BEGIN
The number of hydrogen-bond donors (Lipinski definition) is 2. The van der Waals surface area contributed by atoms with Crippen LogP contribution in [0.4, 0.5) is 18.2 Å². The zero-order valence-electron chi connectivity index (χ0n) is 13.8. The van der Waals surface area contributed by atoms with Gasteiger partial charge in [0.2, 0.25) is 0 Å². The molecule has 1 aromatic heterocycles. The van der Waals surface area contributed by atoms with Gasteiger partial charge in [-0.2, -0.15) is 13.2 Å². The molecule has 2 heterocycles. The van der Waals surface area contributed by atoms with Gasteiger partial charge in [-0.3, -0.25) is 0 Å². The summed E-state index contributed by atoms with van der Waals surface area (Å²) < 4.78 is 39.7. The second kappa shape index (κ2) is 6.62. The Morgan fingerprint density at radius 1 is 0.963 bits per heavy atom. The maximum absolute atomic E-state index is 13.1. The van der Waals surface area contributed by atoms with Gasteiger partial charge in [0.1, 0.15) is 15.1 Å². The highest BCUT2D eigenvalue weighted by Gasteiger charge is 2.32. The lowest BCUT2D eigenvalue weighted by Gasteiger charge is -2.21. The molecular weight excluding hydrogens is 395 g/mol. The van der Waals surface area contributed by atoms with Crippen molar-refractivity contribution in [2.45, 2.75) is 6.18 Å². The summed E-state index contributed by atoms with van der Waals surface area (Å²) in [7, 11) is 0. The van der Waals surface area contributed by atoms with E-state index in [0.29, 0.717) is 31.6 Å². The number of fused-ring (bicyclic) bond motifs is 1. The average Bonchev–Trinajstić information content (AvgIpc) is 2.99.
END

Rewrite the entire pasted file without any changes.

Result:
The number of hydrogen-bond donors (Lipinski definition) is 2. The van der Waals surface area contributed by atoms with Crippen LogP contribution in [0.4, 0.5) is 18.2 Å². The zero-order valence-electron chi connectivity index (χ0n) is 13.8. The van der Waals surface area contributed by atoms with Gasteiger partial charge in [0.2, 0.25) is 0 Å². The molecule has 1 aromatic heterocycles. The van der Waals surface area contributed by atoms with Gasteiger partial charge in [-0.2, -0.15) is 13.2 Å². The molecule has 2 heterocycles. The van der Waals surface area contributed by atoms with Gasteiger partial charge in [-0.3, -0.25) is 0 Å². The summed E-state index contributed by atoms with van der Waals surface area (Å²) < 4.78 is 39.7. The second kappa shape index (κ2) is 6.62. The Morgan fingerprint density at radius 1 is 0.963 bits per heavy atom. The maximum absolute atomic E-state index is 13.1. The van der Waals surface area contributed by atoms with Gasteiger partial charge in [0.1, 0.15) is 15.1 Å². The highest BCUT2D eigenvalue weighted by Gasteiger charge is 2.32. The lowest BCUT2D eigenvalue weighted by Gasteiger charge is -2.21. The molecular weight excluding hydrogens is 395 g/mol. The van der Waals surface area contributed by atoms with Crippen molar-refractivity contribution in [2.45, 2.75) is 6.18 Å². The summed E-state index contributed by atoms with van der Waals surface area (Å²) in [7, 11) is 0. The van der Waals surface area contributed by atoms with E-state index in [0.29, 0.717) is 31.6 Å². The number of fused-ring (bicyclic) bond motifs is 1. The average Bonchev–Trinajstić information content (AvgIpc) is 2.99.